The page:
For Lovecraft the bulwark against this “chaos”, this horror, the “one anchor of fixity” (in Joshi 2000), is tradition. This is why this horror of chaos is not only figured at the level of physical matter but also folded onto a horror of mass democracy, not least through the dimension of racism. The forces of “democracy” threaten the eroding of tradition, although Lovecraft recognises the role played by capitalism in this process as well. These forces find their representation in the figures of the masses of alien Others that throng the spaces of the city (cf. “He” (1925) and “The Horror at Red Hook” (1925)). Rather than seeing Lovecraft’s racism as an inexplicable lapse (pace Joshi) I would suggest we see it as the “anchoring point” that meta-sutures tradition. As Lacan predicted in Television racism arises again in the competition over jouissance engendered by the fracturing of social relations and, as Miller puts it, “is founded on what one imagines about the Other’s jouissance.” (79) The monstrous imaginings Lovecraft has about the Other’s jouissance stabilise the forces of chaos outside and in opposition to the forces of tradition. It is just this schema which Lovecraft’s own fictions undermine and collapse through their admission of miscegnation, most effectively in “The Shadow Over Innsmouth” (1931); in this story “chaos” is at once warded off but only to become the very foundation and origin of the universe, the world, the human race, and the Lovecraftian hero himself.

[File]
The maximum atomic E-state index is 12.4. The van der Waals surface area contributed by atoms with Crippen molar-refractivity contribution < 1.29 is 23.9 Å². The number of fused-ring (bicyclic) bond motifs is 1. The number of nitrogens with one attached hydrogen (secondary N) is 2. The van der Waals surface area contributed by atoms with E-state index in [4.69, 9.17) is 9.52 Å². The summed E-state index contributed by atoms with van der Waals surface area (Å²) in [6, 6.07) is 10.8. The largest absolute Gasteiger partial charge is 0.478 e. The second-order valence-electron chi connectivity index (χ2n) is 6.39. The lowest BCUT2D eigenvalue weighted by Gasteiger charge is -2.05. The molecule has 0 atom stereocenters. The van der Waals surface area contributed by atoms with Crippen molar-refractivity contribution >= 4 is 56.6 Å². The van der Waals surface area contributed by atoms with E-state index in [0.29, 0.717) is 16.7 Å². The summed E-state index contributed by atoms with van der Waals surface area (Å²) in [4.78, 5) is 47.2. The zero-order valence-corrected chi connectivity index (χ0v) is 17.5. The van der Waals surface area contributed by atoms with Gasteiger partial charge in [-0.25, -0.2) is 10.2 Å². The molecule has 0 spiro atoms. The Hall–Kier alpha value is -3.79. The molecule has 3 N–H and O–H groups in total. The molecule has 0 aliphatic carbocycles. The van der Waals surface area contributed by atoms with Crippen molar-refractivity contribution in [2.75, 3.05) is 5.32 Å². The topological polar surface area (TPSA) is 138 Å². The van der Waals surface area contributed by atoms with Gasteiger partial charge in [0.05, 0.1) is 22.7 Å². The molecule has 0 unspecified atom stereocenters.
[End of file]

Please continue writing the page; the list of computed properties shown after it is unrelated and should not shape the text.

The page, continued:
“The Call of Cthulhu” locates and stabilises the core of racism in the “degenerate” cultists who “worship” Cthulhu in the swamps of Louisiana. These cultists form an “indescribable horde of human abnormality,” composed of “hybrid spawn” (152); once again we can see the link with the fears of mass democracy and the crowd. Those captured during the police raid led by Inspector Legrasse are found to “be men of a very low, mixed-blooded, and mentally aberrant type.” (153) This racism is also correlated with jouissance, not only in the ceremonies themselves but also in the state promised by the return of the Great Old Ones:
The time would be easy to know, for then mankind would have become as the Great Old Ones; free and wild and beyond good and evil, with laws and morals thrown aside and all men shouting and killing and revelling in joy. Then the liberated Old Ones would teach them new ways to shout and kill and revel and enjoy themselves, and all the earth would flame with a holocaust of ecstasy and freedom. (155)
The result is a kind of Nietzschean materialist “heaven” on earth, recognisable later in the libidinal materialisms of Deleuze and Guattari or Lyotard. It is also, very probably, the result of a category error that supposes the Great Old Ones require “worship” and the mediation of humans to return – the story is somewhat ambiguous on this second point. This traditional topos of the rewards for the devil-worshipper is displaced by Lovecraft’s cosmicism of an indifferent universe.

References (Part 2)
Justin Clemens, 'Had We But Worlds Enough and Time This Absolute, Philosopher...'
, Cosmos and History 2 (1-2) (2006): 277-310.
S. T. Joshi, ‘
H. P. Lovecraft’, The Scriptorium 2000.
H. P. Lovecraft. The Call of Cthulhu and Other Weird Stories. Ed. and Intro. S. T. Joshi (London: Penguin. 1999).
Jacques-Alain Miller, “Extimité.” In Lacanian Theory of Discourse. Eds. Bracher, Mark et al (New York and London: New York University Press, 1994), pp.74-87
Peter Nicholls, Modernisms: A Literary Guide (Basingstoke: Macmillan, 1995